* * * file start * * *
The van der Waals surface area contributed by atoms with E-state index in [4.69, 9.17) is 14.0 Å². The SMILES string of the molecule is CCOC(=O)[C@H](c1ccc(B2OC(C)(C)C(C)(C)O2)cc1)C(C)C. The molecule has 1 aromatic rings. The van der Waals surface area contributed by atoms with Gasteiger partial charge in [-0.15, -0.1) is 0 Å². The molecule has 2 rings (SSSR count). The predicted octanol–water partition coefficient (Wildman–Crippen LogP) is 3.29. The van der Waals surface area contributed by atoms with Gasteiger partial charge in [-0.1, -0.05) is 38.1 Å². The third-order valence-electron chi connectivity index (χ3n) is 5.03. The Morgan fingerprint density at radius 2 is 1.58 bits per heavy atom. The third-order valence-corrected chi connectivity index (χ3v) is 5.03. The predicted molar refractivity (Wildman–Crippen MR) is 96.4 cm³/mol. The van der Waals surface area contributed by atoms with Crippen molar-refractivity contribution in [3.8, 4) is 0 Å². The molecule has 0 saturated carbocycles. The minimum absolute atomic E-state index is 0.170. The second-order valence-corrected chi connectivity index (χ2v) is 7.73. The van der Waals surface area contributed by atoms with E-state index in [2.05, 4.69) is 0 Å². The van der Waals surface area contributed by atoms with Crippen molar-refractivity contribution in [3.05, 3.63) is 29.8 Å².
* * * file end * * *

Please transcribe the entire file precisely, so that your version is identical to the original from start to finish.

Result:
The van der Waals surface area contributed by atoms with E-state index in [4.69, 9.17) is 14.0 Å². The SMILES string of the molecule is CCOC(=O)[C@H](c1ccc(B2OC(C)(C)C(C)(C)O2)cc1)C(C)C. The molecule has 1 aromatic rings. The van der Waals surface area contributed by atoms with Gasteiger partial charge in [-0.15, -0.1) is 0 Å². The molecule has 2 rings (SSSR count). The predicted octanol–water partition coefficient (Wildman–Crippen LogP) is 3.29. The van der Waals surface area contributed by atoms with Gasteiger partial charge in [-0.1, -0.05) is 38.1 Å². The third-order valence-electron chi connectivity index (χ3n) is 5.03. The Morgan fingerprint density at radius 2 is 1.58 bits per heavy atom. The third-order valence-corrected chi connectivity index (χ3v) is 5.03. The predicted molar refractivity (Wildman–Crippen MR) is 96.4 cm³/mol. The van der Waals surface area contributed by atoms with Crippen molar-refractivity contribution in [3.8, 4) is 0 Å². The molecule has 0 saturated carbocycles. The minimum absolute atomic E-state index is 0.170. The second-order valence-corrected chi connectivity index (χ2v) is 7.73. The van der Waals surface area contributed by atoms with E-state index in [2.05, 4.69) is 0 Å². The van der Waals surface area contributed by atoms with Crippen molar-refractivity contribution in [3.05, 3.63) is 29.8 Å².